Of the revised I may have seen Intolerance but that is the only one I'm not sure of.  I've seen the rest of both lists.

Oh and I never cared for Whose Afraid Of Virginia Wolf either.  People constantly arguing is not my thing but I do admit loving August Osage County.    August: Osage County (2013)

Broken link...

 

Working now...

Edited by Klimtology

Share this post


Link to post
Share on other sites

Weren't there supposed to be top 3 rankings??? BRACIIIIIIEEE, PLEASE REPORT TO MY OFFICE IMMEDIATELY!

Share this post


Link to post
Share on other sites
2 hours ago, Ilov80s said:

Weren't there supposed to be top 3 rankings??? BRACIIIIIIEEE, PLEASE REPORT TO MY OFFICE IMMEDIATELY!

Can't rush genius, also the Indians are in a one-run game and wine has been served, its-a-com'n.

  • Like 1

Share this post


Link to post
Share on other sites
22 hours ago, Bracie Smathers said:

16.  Breathless - 1 pt

15.  The Jungle Book - 2 pts

14.  The Producers - 3 pts

13.  Goldfinger - 4 pts

12.  Funny Girl   5 pts

11. Persona  6 pts

10. Easy Rider 7 pts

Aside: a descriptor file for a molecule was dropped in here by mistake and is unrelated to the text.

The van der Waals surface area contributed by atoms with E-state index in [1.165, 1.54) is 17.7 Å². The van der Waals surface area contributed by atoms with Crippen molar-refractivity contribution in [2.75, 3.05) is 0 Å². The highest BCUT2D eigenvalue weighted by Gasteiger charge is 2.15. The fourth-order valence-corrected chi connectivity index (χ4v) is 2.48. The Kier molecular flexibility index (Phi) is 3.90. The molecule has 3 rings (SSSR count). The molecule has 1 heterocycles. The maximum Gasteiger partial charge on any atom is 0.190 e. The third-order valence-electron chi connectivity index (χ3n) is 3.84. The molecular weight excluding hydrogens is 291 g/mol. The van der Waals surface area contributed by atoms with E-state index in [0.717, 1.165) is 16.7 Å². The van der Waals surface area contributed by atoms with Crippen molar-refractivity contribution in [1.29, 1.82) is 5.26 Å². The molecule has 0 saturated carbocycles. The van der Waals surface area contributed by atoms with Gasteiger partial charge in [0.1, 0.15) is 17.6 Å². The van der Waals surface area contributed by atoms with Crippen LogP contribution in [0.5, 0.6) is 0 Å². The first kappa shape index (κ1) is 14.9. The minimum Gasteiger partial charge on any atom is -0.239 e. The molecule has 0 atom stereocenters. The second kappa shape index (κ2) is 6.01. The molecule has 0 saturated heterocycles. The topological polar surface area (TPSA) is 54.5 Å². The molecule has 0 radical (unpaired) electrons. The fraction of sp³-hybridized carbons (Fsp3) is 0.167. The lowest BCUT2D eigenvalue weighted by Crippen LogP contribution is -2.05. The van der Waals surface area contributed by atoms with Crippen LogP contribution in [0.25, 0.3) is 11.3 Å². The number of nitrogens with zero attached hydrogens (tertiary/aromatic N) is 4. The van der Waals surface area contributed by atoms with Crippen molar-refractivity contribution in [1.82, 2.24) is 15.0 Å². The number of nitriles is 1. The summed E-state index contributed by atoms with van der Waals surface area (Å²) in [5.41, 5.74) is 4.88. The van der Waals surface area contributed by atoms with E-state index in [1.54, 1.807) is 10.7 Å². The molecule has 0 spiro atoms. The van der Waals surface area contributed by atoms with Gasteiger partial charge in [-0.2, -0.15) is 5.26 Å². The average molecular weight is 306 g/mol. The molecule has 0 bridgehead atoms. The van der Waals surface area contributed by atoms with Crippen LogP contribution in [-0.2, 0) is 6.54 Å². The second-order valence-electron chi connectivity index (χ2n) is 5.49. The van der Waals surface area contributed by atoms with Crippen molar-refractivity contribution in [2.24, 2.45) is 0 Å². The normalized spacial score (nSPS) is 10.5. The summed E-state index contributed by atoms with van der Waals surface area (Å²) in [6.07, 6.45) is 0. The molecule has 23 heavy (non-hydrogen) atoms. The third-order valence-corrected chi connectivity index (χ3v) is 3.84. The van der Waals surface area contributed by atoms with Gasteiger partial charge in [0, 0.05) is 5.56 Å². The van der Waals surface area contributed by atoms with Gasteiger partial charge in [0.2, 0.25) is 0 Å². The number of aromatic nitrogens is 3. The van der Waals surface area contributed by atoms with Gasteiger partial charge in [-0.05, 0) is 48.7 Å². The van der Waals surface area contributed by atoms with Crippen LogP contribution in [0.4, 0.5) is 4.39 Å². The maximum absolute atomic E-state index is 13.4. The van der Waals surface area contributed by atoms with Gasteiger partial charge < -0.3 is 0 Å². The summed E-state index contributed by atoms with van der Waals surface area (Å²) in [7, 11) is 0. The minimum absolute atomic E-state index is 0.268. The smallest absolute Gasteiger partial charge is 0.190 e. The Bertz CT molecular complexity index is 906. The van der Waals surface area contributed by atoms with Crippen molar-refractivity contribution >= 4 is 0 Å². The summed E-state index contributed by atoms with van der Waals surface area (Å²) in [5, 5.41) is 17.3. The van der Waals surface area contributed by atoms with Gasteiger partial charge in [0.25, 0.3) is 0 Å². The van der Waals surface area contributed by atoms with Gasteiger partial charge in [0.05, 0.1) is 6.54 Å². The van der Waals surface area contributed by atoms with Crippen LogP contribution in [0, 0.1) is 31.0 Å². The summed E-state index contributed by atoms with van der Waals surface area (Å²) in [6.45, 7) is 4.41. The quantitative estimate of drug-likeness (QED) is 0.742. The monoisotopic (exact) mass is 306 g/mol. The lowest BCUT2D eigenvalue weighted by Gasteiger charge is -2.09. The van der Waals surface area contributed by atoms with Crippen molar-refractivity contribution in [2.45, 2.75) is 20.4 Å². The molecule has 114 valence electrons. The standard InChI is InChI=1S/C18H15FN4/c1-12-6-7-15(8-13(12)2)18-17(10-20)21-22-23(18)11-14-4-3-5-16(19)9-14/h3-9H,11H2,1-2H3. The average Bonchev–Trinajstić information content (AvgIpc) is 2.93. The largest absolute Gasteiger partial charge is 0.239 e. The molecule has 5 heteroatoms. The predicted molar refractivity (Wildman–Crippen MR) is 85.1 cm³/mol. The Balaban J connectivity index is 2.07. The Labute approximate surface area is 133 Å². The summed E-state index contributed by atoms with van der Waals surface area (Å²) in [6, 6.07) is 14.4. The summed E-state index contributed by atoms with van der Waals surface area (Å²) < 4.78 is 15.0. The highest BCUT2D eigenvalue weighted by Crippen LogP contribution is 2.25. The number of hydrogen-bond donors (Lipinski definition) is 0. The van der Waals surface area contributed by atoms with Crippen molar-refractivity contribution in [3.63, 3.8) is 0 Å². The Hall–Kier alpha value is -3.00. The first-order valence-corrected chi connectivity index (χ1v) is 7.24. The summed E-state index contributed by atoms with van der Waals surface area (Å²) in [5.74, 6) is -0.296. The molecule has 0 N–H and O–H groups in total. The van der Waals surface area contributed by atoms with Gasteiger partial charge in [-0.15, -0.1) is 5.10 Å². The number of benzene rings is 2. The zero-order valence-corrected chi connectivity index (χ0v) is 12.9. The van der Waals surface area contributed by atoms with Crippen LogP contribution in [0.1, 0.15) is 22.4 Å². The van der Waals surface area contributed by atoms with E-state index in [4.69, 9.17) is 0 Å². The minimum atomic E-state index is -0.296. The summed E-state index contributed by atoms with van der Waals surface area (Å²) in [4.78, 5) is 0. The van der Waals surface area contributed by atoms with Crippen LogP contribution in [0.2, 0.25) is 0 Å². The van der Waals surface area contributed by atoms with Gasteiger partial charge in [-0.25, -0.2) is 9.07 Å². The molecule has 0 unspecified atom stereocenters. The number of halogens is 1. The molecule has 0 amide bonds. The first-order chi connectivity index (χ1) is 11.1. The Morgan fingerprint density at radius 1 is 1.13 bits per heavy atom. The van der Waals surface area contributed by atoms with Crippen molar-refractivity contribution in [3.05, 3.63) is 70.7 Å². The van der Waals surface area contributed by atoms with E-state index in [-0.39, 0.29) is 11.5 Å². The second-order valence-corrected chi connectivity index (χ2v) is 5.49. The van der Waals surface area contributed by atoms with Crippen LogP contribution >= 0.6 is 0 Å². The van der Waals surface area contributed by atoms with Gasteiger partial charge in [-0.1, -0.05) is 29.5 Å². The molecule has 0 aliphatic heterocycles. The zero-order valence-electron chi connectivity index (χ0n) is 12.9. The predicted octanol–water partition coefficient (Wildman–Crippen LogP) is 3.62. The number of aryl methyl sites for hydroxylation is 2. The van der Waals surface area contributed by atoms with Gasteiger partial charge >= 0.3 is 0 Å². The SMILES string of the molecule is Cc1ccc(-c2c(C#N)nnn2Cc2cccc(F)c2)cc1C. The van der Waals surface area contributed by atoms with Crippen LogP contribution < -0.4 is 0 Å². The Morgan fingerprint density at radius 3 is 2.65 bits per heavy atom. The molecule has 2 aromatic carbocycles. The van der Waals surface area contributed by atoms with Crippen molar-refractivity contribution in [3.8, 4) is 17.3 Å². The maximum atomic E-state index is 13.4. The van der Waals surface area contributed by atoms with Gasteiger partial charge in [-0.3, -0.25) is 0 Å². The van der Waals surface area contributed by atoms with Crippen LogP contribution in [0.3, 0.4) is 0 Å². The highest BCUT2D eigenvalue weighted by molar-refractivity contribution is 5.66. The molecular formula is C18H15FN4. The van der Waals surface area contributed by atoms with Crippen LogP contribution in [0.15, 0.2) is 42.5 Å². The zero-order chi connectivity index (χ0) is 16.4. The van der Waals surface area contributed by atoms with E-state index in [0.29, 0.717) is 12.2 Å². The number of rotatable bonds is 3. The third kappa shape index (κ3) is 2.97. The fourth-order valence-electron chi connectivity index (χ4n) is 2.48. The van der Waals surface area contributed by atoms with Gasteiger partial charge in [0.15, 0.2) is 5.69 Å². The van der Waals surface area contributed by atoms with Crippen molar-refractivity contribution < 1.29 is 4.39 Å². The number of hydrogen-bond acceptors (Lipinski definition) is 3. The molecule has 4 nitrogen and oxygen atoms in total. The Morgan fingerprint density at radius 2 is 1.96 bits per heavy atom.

9. La Dolce Vita  8 pts

8.  In the Heat of the Night 9 pts

7.  Dr. Strangelove or: How I Learned to Stop Worrying and Love the Bomb 10 pts

6.  The Graduate  11 pts

5.  Midnight Cowboy 12 pts

4.  A Man For All Seasons 13 pts

TOP THREE 60s

3.  The Apartment 14 pts

Its got three things I love in movies.  Billy Wilder directing, Billy Wilder and I. A. L. Diamond screenplay with Jack Lemmon and Shirley McClaine :wub:  at peek lovely/hotness. 

Wilder not only knew how to write scripts he had a few rules.  Spare use of voice over but he begins with a VO.  He said why use 12 pages of dialogue when 30 seconds of VO can do the same thing but don't tell the audience, show them and have them figure it out and that is why Jack Lemmon says he 'Has a problem and can't use his apartment.'  Billy shows us why and we hit the ground running.  Brilliant. 

Another Billy Wilder script writing rule, do the set up early and then come back around with the punchline later in the story.  We see this in many Wilder screenplays.  One of my all-time favorites is in 'Some Like It Hot' when Lemmon says in full drag to Marilyn Monroe while sniping at Tony Curtis that 'I bet he even has a BICYCLE!'  It stood out since it didn't fit the scene but later the comeback when Lemmon is stalling for time in drag with his male date when Curtis comes by riding a bicycle and he says astonished.  'He DOES have a bicycle.'  I crack up every time.  In the Apartment he sets up the ending when he has Lemmon tell the story about his suicide attempt with a gun and shows it to McClaine.  Later she's running to his apartment when... won't give away the obvious spoiler.  The way he gives his boss the broken mirror he found which sets up how he figured out the girl was McClaine.  Lots of other examples but it is gooooooood stuff.  Dare I say?  Wildereske?  I just luv it and eat it up with a fork and spoon.